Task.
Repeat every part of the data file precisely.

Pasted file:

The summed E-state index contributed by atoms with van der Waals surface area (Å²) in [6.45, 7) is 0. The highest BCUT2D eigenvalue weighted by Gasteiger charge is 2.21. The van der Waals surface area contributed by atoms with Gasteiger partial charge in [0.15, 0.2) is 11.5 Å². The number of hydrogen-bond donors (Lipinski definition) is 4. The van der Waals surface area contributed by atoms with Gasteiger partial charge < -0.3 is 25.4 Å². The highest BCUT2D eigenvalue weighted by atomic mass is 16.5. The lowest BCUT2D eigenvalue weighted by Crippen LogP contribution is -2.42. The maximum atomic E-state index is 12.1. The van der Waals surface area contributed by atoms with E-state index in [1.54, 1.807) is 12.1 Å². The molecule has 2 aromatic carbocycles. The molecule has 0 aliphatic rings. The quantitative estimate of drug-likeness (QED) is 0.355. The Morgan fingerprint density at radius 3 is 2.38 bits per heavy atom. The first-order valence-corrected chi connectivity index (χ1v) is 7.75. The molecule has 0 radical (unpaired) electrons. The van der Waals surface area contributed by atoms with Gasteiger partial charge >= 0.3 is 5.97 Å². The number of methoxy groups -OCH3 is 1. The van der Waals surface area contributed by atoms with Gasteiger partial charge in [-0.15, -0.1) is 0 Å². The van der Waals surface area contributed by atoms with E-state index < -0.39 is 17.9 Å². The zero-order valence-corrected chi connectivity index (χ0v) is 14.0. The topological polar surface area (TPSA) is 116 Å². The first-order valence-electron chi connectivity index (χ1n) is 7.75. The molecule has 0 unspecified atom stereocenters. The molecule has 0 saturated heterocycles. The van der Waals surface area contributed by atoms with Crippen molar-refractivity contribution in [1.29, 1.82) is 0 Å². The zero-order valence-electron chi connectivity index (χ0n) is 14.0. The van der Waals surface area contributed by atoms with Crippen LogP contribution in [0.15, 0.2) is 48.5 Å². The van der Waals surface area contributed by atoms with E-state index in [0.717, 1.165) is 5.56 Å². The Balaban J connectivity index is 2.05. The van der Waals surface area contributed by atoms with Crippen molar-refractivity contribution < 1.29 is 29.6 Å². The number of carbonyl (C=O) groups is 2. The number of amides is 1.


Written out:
The summed E-state index contributed by atoms with van der Waals surface area (Å²) in [6.45, 7) is 0. The highest BCUT2D eigenvalue weighted by Gasteiger charge is 2.21. The van der Waals surface area contributed by atoms with Gasteiger partial charge in [0.15, 0.2) is 11.5 Å². The number of hydrogen-bond donors (Lipinski definition) is 4. The van der Waals surface area contributed by atoms with Gasteiger partial charge < -0.3 is 25.4 Å². The highest BCUT2D eigenvalue weighted by atomic mass is 16.5. The lowest BCUT2D eigenvalue weighted by Crippen LogP contribution is -2.42. The maximum atomic E-state index is 12.1. The van der Waals surface area contributed by atoms with E-state index in [1.54, 1.807) is 12.1 Å². The molecule has 2 aromatic carbocycles. The molecule has 0 aliphatic rings. The quantitative estimate of drug-likeness (QED) is 0.355. The Morgan fingerprint density at radius 3 is 2.38 bits per heavy atom. The first-order valence-corrected chi connectivity index (χ1v) is 7.75. The molecule has 0 radical (unpaired) electrons. The van der Waals surface area contributed by atoms with Gasteiger partial charge >= 0.3 is 5.97 Å². The number of methoxy groups -OCH3 is 1. The van der Waals surface area contributed by atoms with Gasteiger partial charge in [-0.15, -0.1) is 0 Å². The van der Waals surface area contributed by atoms with E-state index < -0.39 is 17.9 Å². The zero-order valence-corrected chi connectivity index (χ0v) is 14.0. The topological polar surface area (TPSA) is 116 Å². The first-order valence-electron chi connectivity index (χ1n) is 7.75. The molecule has 0 unspecified atom stereocenters. The molecule has 0 saturated heterocycles. The van der Waals surface area contributed by atoms with Crippen molar-refractivity contribution in [1.29, 1.82) is 0 Å². The zero-order valence-electron chi connectivity index (χ0n) is 14.0. The van der Waals surface area contributed by atoms with Crippen LogP contribution in [0.15, 0.2) is 48.5 Å². The van der Waals surface area contributed by atoms with E-state index in [0.717, 1.165) is 5.56 Å². The Balaban J connectivity index is 2.05. The van der Waals surface area contributed by atoms with Crippen molar-refractivity contribution < 1.29 is 29.6 Å². The number of carbonyl (C=O) groups is 2. The number of amides is 1.